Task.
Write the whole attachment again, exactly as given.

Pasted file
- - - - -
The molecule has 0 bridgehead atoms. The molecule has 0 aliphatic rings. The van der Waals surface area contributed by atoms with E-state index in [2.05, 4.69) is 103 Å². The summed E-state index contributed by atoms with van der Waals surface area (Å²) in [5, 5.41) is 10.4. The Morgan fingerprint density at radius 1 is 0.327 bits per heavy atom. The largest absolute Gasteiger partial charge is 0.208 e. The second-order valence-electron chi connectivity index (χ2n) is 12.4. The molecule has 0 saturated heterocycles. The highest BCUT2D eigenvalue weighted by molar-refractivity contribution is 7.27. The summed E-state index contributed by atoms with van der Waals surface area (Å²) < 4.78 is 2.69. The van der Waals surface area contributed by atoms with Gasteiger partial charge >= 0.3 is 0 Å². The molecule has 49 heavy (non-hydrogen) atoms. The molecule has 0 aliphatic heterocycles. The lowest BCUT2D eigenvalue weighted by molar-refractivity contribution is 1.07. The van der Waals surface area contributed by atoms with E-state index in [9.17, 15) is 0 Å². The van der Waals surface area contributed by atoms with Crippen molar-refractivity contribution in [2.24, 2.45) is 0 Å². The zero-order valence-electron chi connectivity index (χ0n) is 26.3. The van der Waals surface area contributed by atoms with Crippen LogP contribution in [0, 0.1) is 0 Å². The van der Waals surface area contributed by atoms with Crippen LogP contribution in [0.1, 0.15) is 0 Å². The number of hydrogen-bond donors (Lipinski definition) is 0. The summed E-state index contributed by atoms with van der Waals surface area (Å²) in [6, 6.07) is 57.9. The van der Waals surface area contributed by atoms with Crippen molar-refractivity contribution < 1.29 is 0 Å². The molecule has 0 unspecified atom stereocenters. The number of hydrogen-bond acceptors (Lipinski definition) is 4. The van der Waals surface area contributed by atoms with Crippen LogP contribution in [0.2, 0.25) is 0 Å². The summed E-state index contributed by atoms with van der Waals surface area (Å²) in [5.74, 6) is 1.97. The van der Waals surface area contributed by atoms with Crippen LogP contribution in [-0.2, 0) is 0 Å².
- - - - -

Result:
The molecule has 0 bridgehead atoms. The molecule has 0 aliphatic rings. The van der Waals surface area contributed by atoms with E-state index in [2.05, 4.69) is 103 Å². The summed E-state index contributed by atoms with van der Waals surface area (Å²) in [5, 5.41) is 10.4. The Morgan fingerprint density at radius 1 is 0.327 bits per heavy atom. The largest absolute Gasteiger partial charge is 0.208 e. The second-order valence-electron chi connectivity index (χ2n) is 12.4. The molecule has 0 saturated heterocycles. The highest BCUT2D eigenvalue weighted by molar-refractivity contribution is 7.27. The summed E-state index contributed by atoms with van der Waals surface area (Å²) < 4.78 is 2.69. The van der Waals surface area contributed by atoms with Gasteiger partial charge >= 0.3 is 0 Å². The molecule has 49 heavy (non-hydrogen) atoms. The molecule has 0 aliphatic heterocycles. The lowest BCUT2D eigenvalue weighted by molar-refractivity contribution is 1.07. The van der Waals surface area contributed by atoms with E-state index in [9.17, 15) is 0 Å². The van der Waals surface area contributed by atoms with Crippen molar-refractivity contribution in [2.24, 2.45) is 0 Å². The zero-order valence-electron chi connectivity index (χ0n) is 26.3. The van der Waals surface area contributed by atoms with Crippen LogP contribution in [0, 0.1) is 0 Å². The van der Waals surface area contributed by atoms with Crippen LogP contribution in [0.1, 0.15) is 0 Å². The number of hydrogen-bond donors (Lipinski definition) is 0. The summed E-state index contributed by atoms with van der Waals surface area (Å²) in [6, 6.07) is 57.9. The van der Waals surface area contributed by atoms with Crippen molar-refractivity contribution < 1.29 is 0 Å². The molecule has 0 unspecified atom stereocenters. The number of hydrogen-bond acceptors (Lipinski definition) is 4. The van der Waals surface area contributed by atoms with Crippen LogP contribution in [0.2, 0.25) is 0 Å². The summed E-state index contributed by atoms with van der Waals surface area (Å²) in [5.74, 6) is 1.97. The van der Waals surface area contributed by atoms with Crippen LogP contribution in [-0.2, 0) is 0 Å².